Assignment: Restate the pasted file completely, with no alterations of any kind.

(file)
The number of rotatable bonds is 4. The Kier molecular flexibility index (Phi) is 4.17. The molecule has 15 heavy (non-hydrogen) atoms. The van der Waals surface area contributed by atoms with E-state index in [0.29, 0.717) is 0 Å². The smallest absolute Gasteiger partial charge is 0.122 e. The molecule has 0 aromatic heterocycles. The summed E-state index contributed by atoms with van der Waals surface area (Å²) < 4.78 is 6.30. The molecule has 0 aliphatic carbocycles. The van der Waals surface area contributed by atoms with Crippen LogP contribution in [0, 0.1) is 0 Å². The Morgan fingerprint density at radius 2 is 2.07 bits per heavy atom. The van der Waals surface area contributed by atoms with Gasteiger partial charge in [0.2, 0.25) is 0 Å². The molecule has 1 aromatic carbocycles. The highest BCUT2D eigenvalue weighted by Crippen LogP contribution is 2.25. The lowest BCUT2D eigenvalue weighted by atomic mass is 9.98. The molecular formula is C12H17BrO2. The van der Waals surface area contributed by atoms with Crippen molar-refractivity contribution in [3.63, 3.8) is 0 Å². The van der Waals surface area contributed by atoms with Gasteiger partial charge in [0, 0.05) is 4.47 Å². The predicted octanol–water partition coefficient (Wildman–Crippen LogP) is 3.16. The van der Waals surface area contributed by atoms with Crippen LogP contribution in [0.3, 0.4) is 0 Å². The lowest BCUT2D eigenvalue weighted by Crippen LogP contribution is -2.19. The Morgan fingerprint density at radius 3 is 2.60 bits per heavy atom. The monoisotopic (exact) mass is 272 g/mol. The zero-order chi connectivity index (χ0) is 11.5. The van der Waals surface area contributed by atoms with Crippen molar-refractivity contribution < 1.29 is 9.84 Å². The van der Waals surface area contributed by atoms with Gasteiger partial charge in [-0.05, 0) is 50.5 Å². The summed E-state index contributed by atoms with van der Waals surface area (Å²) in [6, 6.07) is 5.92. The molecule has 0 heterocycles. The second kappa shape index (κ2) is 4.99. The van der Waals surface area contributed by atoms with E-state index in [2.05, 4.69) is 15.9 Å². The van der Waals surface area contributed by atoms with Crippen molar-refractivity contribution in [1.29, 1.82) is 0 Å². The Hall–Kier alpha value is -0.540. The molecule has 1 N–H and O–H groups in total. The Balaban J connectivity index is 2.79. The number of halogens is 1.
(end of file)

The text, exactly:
The number of rotatable bonds is 4. The Kier molecular flexibility index (Phi) is 4.17. The molecule has 15 heavy (non-hydrogen) atoms. The van der Waals surface area contributed by atoms with E-state index in [0.29, 0.717) is 0 Å². The smallest absolute Gasteiger partial charge is 0.122 e. The molecule has 0 aromatic heterocycles. The summed E-state index contributed by atoms with van der Waals surface area (Å²) < 4.78 is 6.30. The molecule has 0 aliphatic carbocycles. The van der Waals surface area contributed by atoms with Crippen LogP contribution in [0, 0.1) is 0 Å². The Morgan fingerprint density at radius 2 is 2.07 bits per heavy atom. The van der Waals surface area contributed by atoms with Gasteiger partial charge in [0.2, 0.25) is 0 Å². The molecule has 1 aromatic carbocycles. The highest BCUT2D eigenvalue weighted by Crippen LogP contribution is 2.25. The lowest BCUT2D eigenvalue weighted by atomic mass is 9.98. The molecular formula is C12H17BrO2. The van der Waals surface area contributed by atoms with Crippen molar-refractivity contribution in [3.63, 3.8) is 0 Å². The van der Waals surface area contributed by atoms with Gasteiger partial charge in [0, 0.05) is 4.47 Å². The predicted octanol–water partition coefficient (Wildman–Crippen LogP) is 3.16. The van der Waals surface area contributed by atoms with Crippen LogP contribution in [0.3, 0.4) is 0 Å². The lowest BCUT2D eigenvalue weighted by Crippen LogP contribution is -2.19. The Morgan fingerprint density at radius 3 is 2.60 bits per heavy atom. The monoisotopic (exact) mass is 272 g/mol. The zero-order chi connectivity index (χ0) is 11.5. The van der Waals surface area contributed by atoms with Crippen molar-refractivity contribution < 1.29 is 9.84 Å². The van der Waals surface area contributed by atoms with Gasteiger partial charge in [-0.05, 0) is 50.5 Å². The summed E-state index contributed by atoms with van der Waals surface area (Å²) in [6, 6.07) is 5.92. The molecule has 0 heterocycles. The second kappa shape index (κ2) is 4.99. The van der Waals surface area contributed by atoms with E-state index in [2.05, 4.69) is 15.9 Å². The van der Waals surface area contributed by atoms with Crippen molar-refractivity contribution in [1.29, 1.82) is 0 Å². The Hall–Kier alpha value is -0.540. The molecule has 1 N–H and O–H groups in total. The Balaban J connectivity index is 2.79. The number of halogens is 1.